Many tofu shops in Japan are struggling amid higher prices for imported soybeans following Russia's invasion of Ukraine, although demand remains solid for the Japanese staple.
A tofu shop run by Takashi Kurosawa in Tokyo's Minato Ward is among the around 42 percent of medium-sized and small stores that remained in the red in the fiscal year ended March, with 47 percent incurring losses in the previous year, according to a recent survey by credit research firm Teikoku Databank Ltd.
"Not only soybeans, but plastic trays, (packaging) film. The price of everything has been increasing," the 53-year-old said, adding the costs of electricity and the oil necessary to make fried tofu are also rising.
Tofu, sold in supermarkets and small family-run shops, has gained attention overseas as a healthy food item that is low in fat and high in protein.
Although the tofu market has declined since hitting a peak of 338 billion yen ($2.5 billion) in fiscal 2016, the rate of decrease has slowed, with the market remaining above the 300 billion yen line, as more people eat at home due to the coronavirus pandemic, the report said.
Some tofu shops reported increased sales thanks to the popularity of new tofu products such as protein bars that are sold as health food products.
But tofu producers are finding it difficult to turn a profit as imported soybean prices have surged and they are unable to pass on the higher costs to supermarkets that often sell tofu at bargain prices, the report said.
Affected by the war in Ukraine, a weaker yen and increased imports by China, the prices of soybeans produced overseas are estimated to have surged 30 percent in 2022 compared with a year earlier and 75 percent from 2015, Teikoku Databank said.
Despite the rising costs, the average price of tofu remained at around 60 to 70 yen per 300 grams, almost the same level as 2015, it said.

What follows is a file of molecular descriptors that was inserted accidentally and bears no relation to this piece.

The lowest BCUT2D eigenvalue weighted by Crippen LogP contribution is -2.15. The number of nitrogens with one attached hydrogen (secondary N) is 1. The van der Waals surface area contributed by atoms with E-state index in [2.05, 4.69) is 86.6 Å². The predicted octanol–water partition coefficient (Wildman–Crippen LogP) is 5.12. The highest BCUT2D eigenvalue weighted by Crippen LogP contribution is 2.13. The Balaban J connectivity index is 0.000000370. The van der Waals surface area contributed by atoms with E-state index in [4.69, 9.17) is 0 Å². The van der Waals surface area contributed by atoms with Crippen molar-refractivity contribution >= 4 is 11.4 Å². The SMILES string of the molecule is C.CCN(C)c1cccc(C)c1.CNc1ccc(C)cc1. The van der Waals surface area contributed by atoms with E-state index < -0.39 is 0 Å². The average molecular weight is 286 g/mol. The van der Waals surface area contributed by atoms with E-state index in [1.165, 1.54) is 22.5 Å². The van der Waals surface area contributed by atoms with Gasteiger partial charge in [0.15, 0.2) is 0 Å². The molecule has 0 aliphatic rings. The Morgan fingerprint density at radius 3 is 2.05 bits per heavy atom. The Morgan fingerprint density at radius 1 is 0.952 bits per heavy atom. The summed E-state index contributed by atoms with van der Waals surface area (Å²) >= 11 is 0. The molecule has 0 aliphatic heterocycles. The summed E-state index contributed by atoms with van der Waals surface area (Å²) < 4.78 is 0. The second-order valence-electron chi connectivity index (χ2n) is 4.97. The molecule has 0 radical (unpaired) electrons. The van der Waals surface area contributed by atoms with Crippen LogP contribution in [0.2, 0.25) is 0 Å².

As a result, imported soybeans now account for around 12 percent of the sales price of a block of tofu, up sharply from around 6 to 7 percent in the years through 2020, it said.
Kurosawa, who took over the tofu shop opened by his father around 40 years ago near the Azabujuban district where many embassies are located, supplies "premium tofu" made from domestic soybeans for high-end customers.
Although Kurosawa does not use imported soybeans for his products, the price of domestically grown soybeans has also climbed, while the COVID-19 pandemic since 2020 has also reduced demand from restaurants, hitting his shop's bottom line.
Despite incurring losses in recent years, Kurosawa has managed to stay open as he owns the property and so does not need to pay rent.
"It became hard to sense the price hikes directly as they've been increasing little by little and we've got accustomed to it," he said.
But Kurosawa knows his shop's days are numbered as he will have to close within the year because of a redevelopment project.
Kurosawa and his wife Rika are now considering starting a service to ship their premium products to health conscious customers living abroad, he said.
They also plan to resume inviting foreign tourists to see the process of tofu production after the country relaxes COVID-19 border controls.